First time here? Confused about being in South America and the lack of tattoos? Start here
Of course you’ll want to get right to the part about the monkey but I have some bad news. Much like all of the advertisements I saw in Venezuela promising “soft beds”, “clean water”, and “working air conditioning” you have been taken in by false advertising.
Yes there were monkeys and of course many inappropriate things happened on my journey but the monkeys were not directly involved. And NO, you may not have your money back – that is not how we do things here in South America. You MAY however have this pet monkey as a consolation (a bargain that was actually suggested to me when my bus ticket failed to correspond to an actual bus – if only I has said “yes” imagine how compelling this post would be).
Ok here is one monkey story. As the days passed and Paul and I basically killed time several things became clear. First and foremost was I had been a victim of false advertising. (see, you’re not alone!)
Paul had come across like the Don Juan of Don Juan’s in his letters and I had been promised a “proper shagging” in explicit detail. Yes, there was a shag but there was nothing proper about it. What’s worse there was nothing improper about it. It would have been described as “technically a shag” and that is all.
When I screwed up my courage to ask him about the disconnect between his letter personality and, you know, reality he said he was “still knackered” (we had been here for 10 days at this point) and he would “eventually get round to it” which sounded more like promising to take down your winter shutters than making mad sweet love to a woman. I resigned myself to go shagless – proper or otherwise – and decided to focus on the next leg of the trip.
While deciding where to head next we took little trips into the city and followed Ana to classes a couple of times. Ana seemed very busy – too busy to spend time with us really and eventually pawned us off on a classmate, Claudia.
Claudia was also an architecture student and was far less wealthy than Ana. She lived in a modest highrise in the city (although she too had a live in maid) and she became our de-facto guide for the next two weeks. She took us to the open air markets and helped us with our Spanish and our haggling (I’m a natural, thank you very much). She took us to her classes and out with her friends at night. I saw beautiful mansions with rooms strung with hammocks and people playing guitar and horseshoes. I was invited into the home of one of her professors whose apartment looked so much like a Boston Brownstone complete with overflowing mahogany bookshelves and in every nook and cranny a work of art, a map, or a sculpture. This kind man also helped show me how all the romance languages were connected and how easy they can be to learn.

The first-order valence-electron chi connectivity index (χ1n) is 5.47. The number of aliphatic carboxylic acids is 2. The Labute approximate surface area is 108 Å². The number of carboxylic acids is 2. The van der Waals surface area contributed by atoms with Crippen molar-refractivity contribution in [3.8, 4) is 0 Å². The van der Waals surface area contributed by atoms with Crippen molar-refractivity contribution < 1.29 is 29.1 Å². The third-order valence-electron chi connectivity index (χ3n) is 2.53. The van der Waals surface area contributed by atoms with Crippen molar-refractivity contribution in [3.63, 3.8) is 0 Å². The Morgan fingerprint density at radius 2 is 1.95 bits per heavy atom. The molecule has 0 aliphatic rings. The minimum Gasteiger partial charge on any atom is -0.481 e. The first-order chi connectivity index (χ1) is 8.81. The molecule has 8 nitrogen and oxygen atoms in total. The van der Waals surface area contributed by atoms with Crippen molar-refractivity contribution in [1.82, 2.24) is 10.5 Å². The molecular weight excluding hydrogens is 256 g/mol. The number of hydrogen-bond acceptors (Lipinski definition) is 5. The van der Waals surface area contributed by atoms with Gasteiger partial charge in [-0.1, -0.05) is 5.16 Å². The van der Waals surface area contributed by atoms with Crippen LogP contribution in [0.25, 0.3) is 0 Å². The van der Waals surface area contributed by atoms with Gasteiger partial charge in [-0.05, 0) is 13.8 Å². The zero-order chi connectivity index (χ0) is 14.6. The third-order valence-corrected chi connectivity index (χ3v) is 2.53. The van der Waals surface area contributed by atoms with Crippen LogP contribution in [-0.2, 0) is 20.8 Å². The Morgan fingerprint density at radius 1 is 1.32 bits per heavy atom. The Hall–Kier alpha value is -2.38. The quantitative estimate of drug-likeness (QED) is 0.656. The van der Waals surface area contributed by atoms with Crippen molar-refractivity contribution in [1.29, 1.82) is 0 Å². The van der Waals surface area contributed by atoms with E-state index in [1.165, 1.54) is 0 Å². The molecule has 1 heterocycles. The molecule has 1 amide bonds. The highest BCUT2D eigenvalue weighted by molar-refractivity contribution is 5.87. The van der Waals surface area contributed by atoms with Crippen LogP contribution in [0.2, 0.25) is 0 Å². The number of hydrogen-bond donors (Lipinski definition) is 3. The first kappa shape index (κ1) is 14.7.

With Claudia we went to every kind of place both high and low and really saw the city. We even went to her favorite restaurants – McDonald’s and Baskin Robbins – which at that time was the height of affluence in Caracas. Eating at McDonald’s was a status symbol – working there was even better! Prices were the SAME as in America making this one of the most expensive dining options and all the hip and wealthy teens hung out there. She also took us to a traditional Spanish restaurant with 12 family members and I had Paella for the first time and experienced the horror of going out to dinner in a short dress with no underwear on (long story – almost another posts’ worth – use your imagination)
She showed us the strafe marks from the bullets that had been fired by rebels at the government buildings during a major coup 3 years previously and told us about listening to the radio to learn her classes had been cancelled due to “uprising”.
She took us to every party and friends house she could – proud to show us off and include us even though we didn’t speak Spanish. Sometimes we would just hang out in her room on her girly bunk beds and watch movies we had rented from Blockbuster. I specifically remember watching “City of Joy” with Patrick Swayze one rainy afternoon and thinking THAT was real travel – I had it pretty easy.